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New Approach to Transferring Workforce Courses

The University of North Texas (UNT), a grant partner of the National Convergence Technology Center (CTC), continues to develop its innovative Bachelor of Arts in Information Technology (BAIT) program. The manager of the BAIT program – principal lecturer David Keathly – recently delivered a webinar to interested faculty and administrators from the CTC’s community of practice, the Convergence College Network (CCN), to explain how the program works and ways they can get involved. Below are some highlights of that talk.

  • The BAIT was designed to address the challenges many community college students face when their workforce class credits don’t transfer to four-year universities in a manner that benefits and shortens the time to degree. They might get transfer credit for the courses, but they don’t always satisfy or cover a particular course for their chosen major program of study. Students frequently have to start over.
  • The BAIT program has twice now passed the rigorous ABET (Accreditation Board for Engineering and Technology) accreditation process. The UNT BAIT degree is now ABET-accredited through 2021. This is a huge accomplishment for so unusual a program. In fact, it’s one of only a handful of IT/engineering programs in the country that accepts workforce courses. As a result, the BAIT degree is a very technical, hands-on degree. It’s unlike most similar four-year degrees that tend to be more of a “general studies” to use as many prior credits as possible.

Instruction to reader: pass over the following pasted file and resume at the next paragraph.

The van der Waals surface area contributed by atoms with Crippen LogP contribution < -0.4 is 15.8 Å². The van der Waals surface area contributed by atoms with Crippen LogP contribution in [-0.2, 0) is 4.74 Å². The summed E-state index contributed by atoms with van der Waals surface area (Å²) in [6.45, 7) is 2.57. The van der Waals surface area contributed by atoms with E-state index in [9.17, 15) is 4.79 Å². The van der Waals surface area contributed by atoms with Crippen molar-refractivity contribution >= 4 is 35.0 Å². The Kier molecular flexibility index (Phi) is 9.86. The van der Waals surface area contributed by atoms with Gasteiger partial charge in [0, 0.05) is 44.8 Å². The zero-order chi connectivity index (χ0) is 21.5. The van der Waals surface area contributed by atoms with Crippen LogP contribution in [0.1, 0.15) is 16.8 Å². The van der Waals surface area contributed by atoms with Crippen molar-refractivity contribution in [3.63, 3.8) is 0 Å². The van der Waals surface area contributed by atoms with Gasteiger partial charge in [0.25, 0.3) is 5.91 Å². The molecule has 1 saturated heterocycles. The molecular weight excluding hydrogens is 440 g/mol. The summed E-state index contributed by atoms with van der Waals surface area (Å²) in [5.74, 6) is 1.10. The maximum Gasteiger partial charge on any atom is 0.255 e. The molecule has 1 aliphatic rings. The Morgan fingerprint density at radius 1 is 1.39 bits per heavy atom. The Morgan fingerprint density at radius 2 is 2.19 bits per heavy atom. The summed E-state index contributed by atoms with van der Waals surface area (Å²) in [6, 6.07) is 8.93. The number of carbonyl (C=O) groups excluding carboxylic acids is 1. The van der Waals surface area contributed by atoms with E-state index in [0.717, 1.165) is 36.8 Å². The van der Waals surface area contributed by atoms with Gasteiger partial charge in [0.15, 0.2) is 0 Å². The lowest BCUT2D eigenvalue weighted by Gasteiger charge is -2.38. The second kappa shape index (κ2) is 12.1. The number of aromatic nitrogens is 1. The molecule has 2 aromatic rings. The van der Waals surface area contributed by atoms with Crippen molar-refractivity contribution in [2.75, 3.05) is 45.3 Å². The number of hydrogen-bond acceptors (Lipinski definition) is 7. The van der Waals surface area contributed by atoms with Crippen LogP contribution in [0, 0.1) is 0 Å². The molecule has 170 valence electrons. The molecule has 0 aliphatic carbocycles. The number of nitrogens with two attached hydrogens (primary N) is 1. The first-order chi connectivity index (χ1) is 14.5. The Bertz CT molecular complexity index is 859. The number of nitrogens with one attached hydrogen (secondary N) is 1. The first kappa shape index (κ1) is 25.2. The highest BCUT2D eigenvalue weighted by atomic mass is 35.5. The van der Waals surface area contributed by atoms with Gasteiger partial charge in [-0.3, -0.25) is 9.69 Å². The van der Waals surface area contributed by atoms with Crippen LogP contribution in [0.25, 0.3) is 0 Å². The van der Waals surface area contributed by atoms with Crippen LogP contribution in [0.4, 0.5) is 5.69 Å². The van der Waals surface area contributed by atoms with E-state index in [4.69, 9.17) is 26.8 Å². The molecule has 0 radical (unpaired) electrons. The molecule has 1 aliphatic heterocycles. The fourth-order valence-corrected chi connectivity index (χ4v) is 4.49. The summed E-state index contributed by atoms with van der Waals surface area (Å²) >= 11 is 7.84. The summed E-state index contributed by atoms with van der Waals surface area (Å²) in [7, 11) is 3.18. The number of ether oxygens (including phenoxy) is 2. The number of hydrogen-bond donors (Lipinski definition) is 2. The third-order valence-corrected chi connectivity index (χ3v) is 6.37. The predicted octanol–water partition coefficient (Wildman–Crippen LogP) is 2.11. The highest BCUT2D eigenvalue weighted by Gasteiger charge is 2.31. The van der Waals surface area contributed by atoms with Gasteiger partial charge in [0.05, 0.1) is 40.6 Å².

• What makes the BAIT program work is that 21-hour portion of the degree labelled “supporting area.” It’s those seven 3-hour courses that become the “home” for the traditional community college IT technical classes like Cisco or PC Support. Just about any technical course is accepted in the “supporting area” category so long as it’s part of a coherent, structured set of classes.
  • As it stands now, if a community college student carefully coordinated his/her slate of classes with his community college counselor and also with the UNT advisors, up to 79 hours could be earned at the community college level and then transferred to UNT. In most situations, the most a student could hope for would be around 40 hours. Obviously, the more credit a student can earn at the more affordable community college level, the better for the student’s pocketbook.
  • The BAIT program is transitioning to an online format, which will allow students to take their technical and “gen-ed” courses at their community college, transfer those to UNT, then take the “upper level” UNT classes online without having to move to North Texas. This element will require some local community college faculty to serve as on-site BAIT advisors (and maybe ultimately teach some BAIT classes), which UNT will pay. This arrangement opens up new opportunities for students living in an area without a four-year university, or without a four-year university offering an IT Bachelor’s degree.
  • This partnership is first being extended to schools in the CCN as a pilot program, but the ultimate goal is to open up the BAIT to community colleges across the country.

It’s an ambitious program that seeks to transform in many ways how community colleges work with four-year universities. We will keep you posted on its progress in future blog posts.

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